When Republicans pushed to amend the Minnesota Constitution to ban gay marriage, I would have liked to have heard whether anyone in the room thought to speak up and say hmmm…, are we going to lose and in the process of losing create a massive, grass-roots organization of gay rights supporters that will then pass gay rights legislation in the next legislative session? I’m thinking that everyone was so overconfident that they never gave that a serious thought. Well, that’s fine with me, because it is about time we had a conversation about whether it is right to deny committed gay relationships the legal recognition that they deserve.
Here’s an article on the upcoming gay marriage push in the 2013 Minnesota Legislature titled Minnesota’s Marriage Fight Will Flare Anew at Capital.
From the article:
Both sides of the marriage amendment fight are reuniting their troops as they prepare for what is rapidly emerging as the next frontier in the battle — a push to legalize same-sex marriage in the Legislature.
“Our intention is to make sure gay and lesbian couples have the freedom to marry after the 2013 legislative session,” said Richard Carlbom, campaign manager for Minnesotans United for All Families. The group is reconfiguring its operation that defeated the proposed marriage amendment on Election Day.
Filed under News, Websites
Well, this is really interesting from a legal perspective and it sure has huge implications for victims of domestic violence, law enforcement and those against whom Domestice Abuse No Contact Orders (DANCOS) are enforced in Minnesota. There is a news segment on MPR News about how the issue of whether a court issuing a DANCO without any due proces to the person against whom they would be enforced is unconstitutional, and therefore any resulting DANCO violation is void. This is a big deal!
From the article:
The Minnesota Supreme Court has agreed to consider the constitutionality of a state law designed to protect the victims of domestic abuse.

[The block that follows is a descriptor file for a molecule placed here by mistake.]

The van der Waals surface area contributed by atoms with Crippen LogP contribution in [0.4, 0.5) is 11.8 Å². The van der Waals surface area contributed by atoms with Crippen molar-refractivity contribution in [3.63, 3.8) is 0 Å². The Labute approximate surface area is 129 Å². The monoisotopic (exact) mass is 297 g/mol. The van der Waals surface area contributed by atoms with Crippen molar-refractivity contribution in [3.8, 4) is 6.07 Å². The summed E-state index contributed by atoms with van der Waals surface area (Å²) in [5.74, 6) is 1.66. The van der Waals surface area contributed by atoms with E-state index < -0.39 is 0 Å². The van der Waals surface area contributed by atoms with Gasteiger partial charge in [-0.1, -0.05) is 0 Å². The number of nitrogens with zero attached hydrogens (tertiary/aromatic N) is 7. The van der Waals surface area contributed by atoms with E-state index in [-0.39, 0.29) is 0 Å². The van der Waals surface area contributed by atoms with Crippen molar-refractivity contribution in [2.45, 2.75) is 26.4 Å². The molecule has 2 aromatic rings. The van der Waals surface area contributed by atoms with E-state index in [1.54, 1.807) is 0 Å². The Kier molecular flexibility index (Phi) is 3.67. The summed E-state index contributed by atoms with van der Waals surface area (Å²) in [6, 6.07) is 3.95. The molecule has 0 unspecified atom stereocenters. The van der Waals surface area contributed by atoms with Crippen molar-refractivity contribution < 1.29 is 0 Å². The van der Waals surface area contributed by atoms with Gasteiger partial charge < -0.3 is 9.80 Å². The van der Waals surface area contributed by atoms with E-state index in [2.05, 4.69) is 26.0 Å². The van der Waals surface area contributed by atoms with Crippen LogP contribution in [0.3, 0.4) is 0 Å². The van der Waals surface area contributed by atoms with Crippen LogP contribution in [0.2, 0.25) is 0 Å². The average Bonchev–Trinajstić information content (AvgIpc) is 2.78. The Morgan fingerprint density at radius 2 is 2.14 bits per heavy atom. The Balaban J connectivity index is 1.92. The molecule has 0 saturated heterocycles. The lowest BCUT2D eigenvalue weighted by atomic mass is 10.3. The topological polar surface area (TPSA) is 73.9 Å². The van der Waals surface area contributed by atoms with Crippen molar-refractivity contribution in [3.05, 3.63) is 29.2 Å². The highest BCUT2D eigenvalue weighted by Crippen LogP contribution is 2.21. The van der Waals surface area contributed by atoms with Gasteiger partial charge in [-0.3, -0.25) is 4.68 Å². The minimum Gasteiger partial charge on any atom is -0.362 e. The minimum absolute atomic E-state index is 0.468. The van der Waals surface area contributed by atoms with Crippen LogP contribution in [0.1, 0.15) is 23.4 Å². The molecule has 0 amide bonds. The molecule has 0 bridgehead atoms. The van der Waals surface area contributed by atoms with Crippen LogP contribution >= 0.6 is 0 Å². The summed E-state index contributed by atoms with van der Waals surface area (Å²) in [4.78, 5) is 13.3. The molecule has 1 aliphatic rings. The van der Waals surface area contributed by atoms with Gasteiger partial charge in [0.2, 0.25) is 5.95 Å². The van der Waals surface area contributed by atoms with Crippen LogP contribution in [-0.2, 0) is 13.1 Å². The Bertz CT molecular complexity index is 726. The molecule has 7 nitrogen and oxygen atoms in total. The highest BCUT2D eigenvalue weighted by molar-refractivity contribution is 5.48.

An attorney for Bryan Ness is challenging the law, which allows judges to impose domestic abuse no-contact order s that prevent someone suspected of abuse from contacting the victim.
Authorities say Ness, 33, struck his wife in the head several times during a January 2011, argument at their Moorhead apartment. When he appeared in court the next day to face charges for the assault, a Clay County judge ordered him not to have any contact with his wife.
Such court orders are popular with prosecutors. According to court records, Minnesota judges issued nearly 11,000 DANCO orders last year.
The news segment (audio and text) is found here” “Law Protecting Domestic Abuse Victims Challenged in [Minnesota] State Supreme Court“.
First comes love, then comes marriage, then comes a baby in a baby carriage, right!? We’ll for many gay men, the pressure is on to add children to their newly formed and now many times legally recognized relationships. The subject is covered in a New York Times article titled: Male Couples Face Pressure to Fill Cradles. It has always been easier for female same sex couples to have children, but there is an increasing trend (and pressure, some feel) for male couples to add children to their families.
From the article:
Between 2000 and 2010, among same-sex couples raising children, the percentage of couples with adopted children increased to 20 percent from 9 percent, according to an analysis by Gary Gates, a demographer at the Williams Institute at the University of California, Los Angeles. (Most same-sex couples with adopted children are lesbians, but gay men make up a growing share, accounting for nearly a third of such couples in 2010, up from a fifth in 2000.)
…But some gay men who have no plans to have children view the shift as something of a mixed blessing. On one hand, they welcome the sense of inclusion that comes with always being asked about children. On the other hand, they are always being asked about children.